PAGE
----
The cloud service used for this experiment is the composed of two service topologies: a data service topology and a data processing topology. The data service topology is based on Cassandra No Sql Database, and contains in its turn a client sending requests, based on YCSB and a Cassandra topology which actually contains the Cassandra cluster.
For evaluating how topology level scale compares to component level scale, we compare the configurations from the table below, each with different number of clusters, each cluster containing a single controller (Cassandra seed). Table 1 shows different configurations, justifying the need for actions at higher level than simple component level (in this case, at cluster level).
Table 2 gives some more examples on the behavior of the Data Serving Topology, showing how 2 clusters can decrease the cost as opposed to single cluster, and more importantly it can avoid errors due to overloading (i.e. for the more intensive and longer workload, workload 2, a single cluster, eventhough it has more than one virtual machines for the slave component, reaches a point where it cannot serve requests anymore).
|Config1||1||3||Workload 1||2648s (44 min)||2.92|
|Config3||2||2||Workload 1||1704s (28.4 min)||1.88||Config1||1||3||Workload 2||>3h + errors||>12|
|Config3||2||2||Workload 2||6165s (102.75 min)||6.88|
Multi-cloud Elasticity Control
The figure below shows an example of how using rSYBL one can control a service distributed among several clouds. It may be the case that sometimes, for improving performance or for decreasing costs, the service provider chooses to deploy only some service topologies on a cloud provider, while others are kept within other premises. For instance, in the figure below, some data access and analysis processes are deployed on the Dubai cloud, where also IoT data resides. The rest of the service, in order to have better performance, is deployed on the Flexiant cloud, and accesses only data analysis information, not the entire IoT data repository.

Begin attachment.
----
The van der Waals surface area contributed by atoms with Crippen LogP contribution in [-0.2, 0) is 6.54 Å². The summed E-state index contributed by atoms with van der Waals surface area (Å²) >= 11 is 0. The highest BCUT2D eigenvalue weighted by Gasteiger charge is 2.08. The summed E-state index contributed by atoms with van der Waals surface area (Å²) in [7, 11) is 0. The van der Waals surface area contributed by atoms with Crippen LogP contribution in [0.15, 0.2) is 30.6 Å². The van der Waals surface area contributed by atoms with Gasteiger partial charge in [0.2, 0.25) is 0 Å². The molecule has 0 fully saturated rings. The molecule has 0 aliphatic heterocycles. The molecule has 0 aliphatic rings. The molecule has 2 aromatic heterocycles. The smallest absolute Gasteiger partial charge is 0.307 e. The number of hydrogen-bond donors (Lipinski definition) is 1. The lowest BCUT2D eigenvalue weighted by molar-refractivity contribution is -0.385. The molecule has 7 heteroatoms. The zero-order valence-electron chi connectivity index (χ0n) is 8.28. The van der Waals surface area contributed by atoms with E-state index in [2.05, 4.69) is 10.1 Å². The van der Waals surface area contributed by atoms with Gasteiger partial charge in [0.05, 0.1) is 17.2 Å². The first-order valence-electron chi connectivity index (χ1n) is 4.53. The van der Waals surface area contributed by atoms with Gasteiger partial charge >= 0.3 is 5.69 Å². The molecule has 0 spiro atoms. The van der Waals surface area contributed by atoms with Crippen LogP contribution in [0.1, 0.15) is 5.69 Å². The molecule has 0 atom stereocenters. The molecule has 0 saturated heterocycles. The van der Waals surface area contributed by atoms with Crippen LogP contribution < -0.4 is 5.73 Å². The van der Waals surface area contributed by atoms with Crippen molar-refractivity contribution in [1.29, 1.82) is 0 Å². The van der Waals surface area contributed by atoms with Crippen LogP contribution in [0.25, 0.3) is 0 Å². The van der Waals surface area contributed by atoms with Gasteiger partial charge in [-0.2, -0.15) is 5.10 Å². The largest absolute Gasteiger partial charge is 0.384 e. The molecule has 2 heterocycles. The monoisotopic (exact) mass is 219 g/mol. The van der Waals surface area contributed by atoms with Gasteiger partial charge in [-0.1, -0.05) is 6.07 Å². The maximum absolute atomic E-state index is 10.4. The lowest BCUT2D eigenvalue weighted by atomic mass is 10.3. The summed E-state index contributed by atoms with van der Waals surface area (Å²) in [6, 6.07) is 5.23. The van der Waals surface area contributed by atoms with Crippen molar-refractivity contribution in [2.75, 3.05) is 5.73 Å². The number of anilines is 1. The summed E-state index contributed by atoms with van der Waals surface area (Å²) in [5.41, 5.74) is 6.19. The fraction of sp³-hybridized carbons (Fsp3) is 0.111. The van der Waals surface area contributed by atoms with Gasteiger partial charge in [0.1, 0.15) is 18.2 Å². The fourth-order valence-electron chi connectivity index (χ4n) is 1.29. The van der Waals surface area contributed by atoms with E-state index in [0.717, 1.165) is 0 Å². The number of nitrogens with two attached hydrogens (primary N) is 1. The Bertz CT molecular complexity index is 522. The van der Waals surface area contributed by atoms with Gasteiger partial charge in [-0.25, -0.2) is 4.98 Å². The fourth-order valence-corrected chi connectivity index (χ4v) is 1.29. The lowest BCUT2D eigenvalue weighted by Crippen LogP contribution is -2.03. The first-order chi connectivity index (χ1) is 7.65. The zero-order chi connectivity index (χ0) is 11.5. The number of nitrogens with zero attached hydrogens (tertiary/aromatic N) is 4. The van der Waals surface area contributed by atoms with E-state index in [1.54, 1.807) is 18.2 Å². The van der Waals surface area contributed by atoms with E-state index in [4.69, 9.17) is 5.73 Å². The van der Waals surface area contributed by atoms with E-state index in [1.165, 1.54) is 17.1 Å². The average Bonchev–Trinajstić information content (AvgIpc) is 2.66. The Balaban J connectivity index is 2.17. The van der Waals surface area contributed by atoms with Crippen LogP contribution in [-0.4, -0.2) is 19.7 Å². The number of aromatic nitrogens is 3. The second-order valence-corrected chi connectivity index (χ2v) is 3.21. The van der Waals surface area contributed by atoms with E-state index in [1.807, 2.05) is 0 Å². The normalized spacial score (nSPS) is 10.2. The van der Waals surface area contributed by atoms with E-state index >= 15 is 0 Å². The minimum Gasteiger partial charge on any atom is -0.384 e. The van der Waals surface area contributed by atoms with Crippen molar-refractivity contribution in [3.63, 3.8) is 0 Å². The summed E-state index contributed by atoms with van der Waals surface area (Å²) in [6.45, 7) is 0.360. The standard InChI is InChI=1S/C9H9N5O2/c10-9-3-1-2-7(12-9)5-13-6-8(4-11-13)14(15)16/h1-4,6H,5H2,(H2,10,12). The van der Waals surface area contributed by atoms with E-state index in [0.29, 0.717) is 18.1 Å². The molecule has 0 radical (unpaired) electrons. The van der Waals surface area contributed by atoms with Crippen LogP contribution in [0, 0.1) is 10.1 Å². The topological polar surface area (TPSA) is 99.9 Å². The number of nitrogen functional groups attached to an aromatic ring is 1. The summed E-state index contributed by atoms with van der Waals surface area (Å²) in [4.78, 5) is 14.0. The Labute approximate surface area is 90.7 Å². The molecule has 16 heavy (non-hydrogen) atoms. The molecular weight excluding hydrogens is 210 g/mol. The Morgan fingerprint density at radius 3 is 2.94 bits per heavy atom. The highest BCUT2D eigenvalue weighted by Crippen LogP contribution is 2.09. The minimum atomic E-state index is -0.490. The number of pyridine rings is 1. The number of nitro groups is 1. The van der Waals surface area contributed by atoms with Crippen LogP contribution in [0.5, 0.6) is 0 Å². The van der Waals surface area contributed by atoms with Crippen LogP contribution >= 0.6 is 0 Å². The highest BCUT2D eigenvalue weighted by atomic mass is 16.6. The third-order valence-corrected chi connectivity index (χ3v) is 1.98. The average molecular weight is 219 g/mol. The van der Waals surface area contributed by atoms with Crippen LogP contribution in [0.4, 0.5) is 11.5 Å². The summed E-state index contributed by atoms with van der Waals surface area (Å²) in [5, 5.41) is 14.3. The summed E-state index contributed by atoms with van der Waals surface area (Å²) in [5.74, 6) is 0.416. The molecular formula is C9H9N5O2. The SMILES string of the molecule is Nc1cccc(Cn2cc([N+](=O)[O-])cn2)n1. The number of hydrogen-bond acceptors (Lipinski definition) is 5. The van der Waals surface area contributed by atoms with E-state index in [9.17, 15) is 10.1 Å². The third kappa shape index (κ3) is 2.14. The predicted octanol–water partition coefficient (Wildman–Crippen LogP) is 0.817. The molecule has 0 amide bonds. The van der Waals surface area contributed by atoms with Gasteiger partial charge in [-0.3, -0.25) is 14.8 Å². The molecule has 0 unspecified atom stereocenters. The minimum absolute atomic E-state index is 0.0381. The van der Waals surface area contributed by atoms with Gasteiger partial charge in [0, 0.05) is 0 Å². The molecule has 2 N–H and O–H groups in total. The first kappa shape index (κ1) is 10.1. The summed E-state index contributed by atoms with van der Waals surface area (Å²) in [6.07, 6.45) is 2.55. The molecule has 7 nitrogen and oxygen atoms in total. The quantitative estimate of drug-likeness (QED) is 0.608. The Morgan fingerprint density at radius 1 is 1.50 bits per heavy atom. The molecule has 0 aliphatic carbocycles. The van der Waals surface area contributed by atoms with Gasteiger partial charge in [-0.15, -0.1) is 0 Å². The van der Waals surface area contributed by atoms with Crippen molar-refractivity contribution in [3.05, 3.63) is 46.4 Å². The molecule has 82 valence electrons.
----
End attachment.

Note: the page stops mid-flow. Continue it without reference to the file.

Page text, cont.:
For this case, following the configurations explained in detail on the rSYBL wiki, the rSYBL user (in this case the M2M DaaS provider) can obtain an application elastically controlled by rSYBL to follow SYBL requirements. Figure below shows a snapshot of MELA with the enforcement of a Flexiant action on the Event Processing Service Topology.As presented in the rSYBL wiki, the SYBL requirements and high level structural information is exactly the same as the information used for single-cloud. What differs is the deployment information, received from the deployment tool (e.g., SALSA, OpenTOSCA), and the effects specification which specifies the provider on which the respective actions have the described effects.
rSYBL prototype, containing local and central controllers GitHub Repository
The Decision Module in CELAR Project, GitHub Repository.
- The schema for XML-based SYBL.
- Georgiana Copil, Daniel Moldovan, Hong-Linh Truong, Schahram Dustdar, "Multi-Level Elasticity Control of Cloud Services" (Submitted PDF), the 11th International Conference on Service Oriented Computing. Berlin, Germany, 2-5 December, 2013. Check the presentation given at ICSOC.
- Georgiana Copil, Daniel Moldovan, Hong-Linh Truong, Schahram Dustdar, "Specifying, Monitoring, and Controlling Elasticity of Cloud Services", the 11th International Conference on Service Oriented Computing. Berlin, Germany, 2-5 December, 2013. Also check the demo video.
- Georgiana Copil, Daniel Moldovan, Hong-Linh Truong, Schahram Dustdar, "SYBL: an Extensible Language for Controlling Elasticity in Cloud Applications", (Submitted PDF) 13th IEEE/ACM International Symposium on Cluster, Cloud and Grid Computing (CCGrid), May 14-16, 2013, Delft, the Netherlands. Presentation given at CCGRID
- Schahram Dustdar, Yike Guo, Rui Han, Benjamin Satzger, Hong Linh Truong: Programming Directives for Elastic Computing. IEEE Internet Computing 16(6): 72-77 (2012)
PresentationsPresentations given are available on slideshare:
If you need any further information please contact Georgiana Copil.